I don't think she (or the others who have used it) meant it the way the worst critics are taking it, but anyone using the term still sounds like, well, an idiot (a term whose definition HAS changed). 
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« Reply #9 on: January 13, 2011, 06:39:42 PM »

Quote
I mean using the phrase "blood libel," by which she clearly did not mean to imply that accusations against her were as serious as anti-Semitism.  It's a gaffe.

An incredibly stupid one.  I did hear a number of other politicians have been using it too, and that's also stupid.  It's a very specific term for anti-semitic remarks that are STILL BEING SAID.  It's not some antiquated term that has changed into a different definition in the past decades.  There was a book published repeating such claims not too long ago, and it's a common accusation in the Middle East and amongst white extremists today.

I don't think she (or the others who have used it) meant it the way the worst critics are taking it, but anyone using the term still sounds like, well, an idiot (a term whose definition HAS changed). 

Well, I consider myself pretty well-educated, enough to be a political speechwriter, for sure.  I was aware of the general non-specific usage of "blood libel" but never connected it to the anti-Semitic slander, of which I'm also aware.  So I guess I'm sympathetic to someone misusing the phrase without understanding the historical context.  I suppose maybe someone who knew the etymology of the phrase might assume that any educated person would or should know it as well, but that's clearly not the case.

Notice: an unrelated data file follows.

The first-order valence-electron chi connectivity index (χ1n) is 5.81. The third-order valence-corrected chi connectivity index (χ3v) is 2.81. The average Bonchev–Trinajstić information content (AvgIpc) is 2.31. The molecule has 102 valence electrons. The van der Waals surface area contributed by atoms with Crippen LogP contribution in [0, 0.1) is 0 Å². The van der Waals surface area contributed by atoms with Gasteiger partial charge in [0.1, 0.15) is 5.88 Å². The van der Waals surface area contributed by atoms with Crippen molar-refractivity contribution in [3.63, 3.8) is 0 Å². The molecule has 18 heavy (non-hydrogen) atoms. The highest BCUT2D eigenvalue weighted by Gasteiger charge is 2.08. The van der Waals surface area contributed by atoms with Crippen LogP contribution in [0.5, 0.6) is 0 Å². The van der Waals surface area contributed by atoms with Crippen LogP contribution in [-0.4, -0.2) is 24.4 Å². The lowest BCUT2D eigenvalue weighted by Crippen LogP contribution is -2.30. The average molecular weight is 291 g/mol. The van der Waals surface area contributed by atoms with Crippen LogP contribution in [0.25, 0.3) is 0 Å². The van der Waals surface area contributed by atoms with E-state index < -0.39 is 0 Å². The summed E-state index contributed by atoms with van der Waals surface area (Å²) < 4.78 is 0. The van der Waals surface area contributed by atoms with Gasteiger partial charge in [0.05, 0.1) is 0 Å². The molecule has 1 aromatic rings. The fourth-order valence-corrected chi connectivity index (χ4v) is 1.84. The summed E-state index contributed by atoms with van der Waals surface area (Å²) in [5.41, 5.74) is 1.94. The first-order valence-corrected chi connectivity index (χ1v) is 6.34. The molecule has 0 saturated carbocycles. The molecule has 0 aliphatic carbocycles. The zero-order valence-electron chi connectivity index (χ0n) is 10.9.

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« Reply #10 on: January 13, 2011, 06:44:24 PM »

meanwhile there is a full blown revolution in Tunisia and Lebanon's government has collapsed.
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indianasmith
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« Reply #11 on: January 13, 2011, 07:03:54 PM »